On the morning of November 23rd, the 6th Marines counted 300 Japanese bodies scattered around their positions. As it turned out, this group of Japanese had been the last large contingent on Betio with only small pockets of resistance remaining. And following a painstaking mop up of the eastern side of the island, Japanese resistance, with the exception of a few snipers who would continue to take pot shots at marines for the next several days, came to an end. For at 1:12 P.M., after 76 hours of fighting, Betio was declared 'secure'. Upon arriving at Betio that day, General Holland Smith ordered both the Stars and Stripes and the Union Jack to be raised over Betio (for Betio was to revert to the British as a Pacific trust after the war). The general then toured the island west of the airport. He noted that only seventeen Japanese had surrendered while only 129 Korean laborers had survived out of a total of 4,700 troops and construction workers.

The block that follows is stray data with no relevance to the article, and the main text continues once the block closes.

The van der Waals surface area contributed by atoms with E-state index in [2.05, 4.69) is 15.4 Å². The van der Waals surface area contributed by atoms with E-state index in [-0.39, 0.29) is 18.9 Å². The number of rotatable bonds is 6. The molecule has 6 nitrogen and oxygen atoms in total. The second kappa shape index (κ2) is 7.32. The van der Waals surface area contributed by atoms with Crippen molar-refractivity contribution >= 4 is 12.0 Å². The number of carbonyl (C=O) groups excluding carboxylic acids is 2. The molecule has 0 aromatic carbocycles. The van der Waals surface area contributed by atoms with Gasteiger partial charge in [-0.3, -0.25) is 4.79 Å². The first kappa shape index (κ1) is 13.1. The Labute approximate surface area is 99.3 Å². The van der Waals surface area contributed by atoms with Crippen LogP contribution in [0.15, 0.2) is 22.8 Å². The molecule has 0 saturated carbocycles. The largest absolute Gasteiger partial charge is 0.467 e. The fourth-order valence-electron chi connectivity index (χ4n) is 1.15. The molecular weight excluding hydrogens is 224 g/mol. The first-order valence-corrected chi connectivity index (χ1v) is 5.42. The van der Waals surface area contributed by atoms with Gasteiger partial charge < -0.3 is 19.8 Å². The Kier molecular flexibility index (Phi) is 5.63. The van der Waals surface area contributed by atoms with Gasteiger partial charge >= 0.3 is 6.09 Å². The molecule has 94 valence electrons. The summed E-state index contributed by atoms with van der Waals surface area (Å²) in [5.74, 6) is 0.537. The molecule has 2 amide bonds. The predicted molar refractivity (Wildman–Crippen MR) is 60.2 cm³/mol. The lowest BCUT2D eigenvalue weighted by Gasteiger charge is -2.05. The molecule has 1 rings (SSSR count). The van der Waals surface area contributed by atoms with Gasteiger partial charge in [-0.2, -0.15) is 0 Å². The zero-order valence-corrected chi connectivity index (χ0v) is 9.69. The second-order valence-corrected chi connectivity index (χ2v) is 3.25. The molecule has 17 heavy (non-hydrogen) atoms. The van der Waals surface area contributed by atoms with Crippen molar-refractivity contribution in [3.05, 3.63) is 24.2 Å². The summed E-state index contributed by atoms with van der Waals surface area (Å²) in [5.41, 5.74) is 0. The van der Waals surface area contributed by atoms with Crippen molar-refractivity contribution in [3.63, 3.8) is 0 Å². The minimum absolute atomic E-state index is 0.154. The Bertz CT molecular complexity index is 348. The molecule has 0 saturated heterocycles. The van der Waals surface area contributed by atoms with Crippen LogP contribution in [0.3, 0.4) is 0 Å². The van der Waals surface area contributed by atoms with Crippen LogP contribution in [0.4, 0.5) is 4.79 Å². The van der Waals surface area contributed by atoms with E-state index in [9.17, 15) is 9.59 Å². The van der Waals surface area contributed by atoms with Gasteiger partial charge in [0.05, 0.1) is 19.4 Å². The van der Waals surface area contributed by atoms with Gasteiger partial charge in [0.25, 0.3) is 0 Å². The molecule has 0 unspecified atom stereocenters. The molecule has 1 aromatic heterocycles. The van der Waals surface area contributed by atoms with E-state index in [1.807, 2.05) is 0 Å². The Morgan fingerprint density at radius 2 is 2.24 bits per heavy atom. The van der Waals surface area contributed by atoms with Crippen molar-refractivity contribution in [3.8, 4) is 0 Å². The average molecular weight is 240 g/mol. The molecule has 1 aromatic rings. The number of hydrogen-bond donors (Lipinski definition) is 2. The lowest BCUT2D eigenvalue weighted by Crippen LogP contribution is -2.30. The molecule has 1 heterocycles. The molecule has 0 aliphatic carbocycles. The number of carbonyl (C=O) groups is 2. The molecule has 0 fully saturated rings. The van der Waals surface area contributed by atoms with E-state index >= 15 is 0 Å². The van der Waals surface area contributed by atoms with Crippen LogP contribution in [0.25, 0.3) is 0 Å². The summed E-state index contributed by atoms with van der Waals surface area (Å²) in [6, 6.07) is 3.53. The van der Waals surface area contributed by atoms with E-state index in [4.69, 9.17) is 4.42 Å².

Read the whole story. Reading the history of the exploits of the Marines and the other armed services as they reclaimed the Pacific in WWII, it is hard to fathom why the senior administration did not let them have at it in Tora Bora four years ago, when the best information available placed Osama Bin Laden in that network of mountains and caves. We would have lost an awful number of brave young men, but we would have lost them in the purpose for which they joined the service.
For more on the parallels, read this excellent post (and the NYT article to which it links) at the blog, Arms and Influence.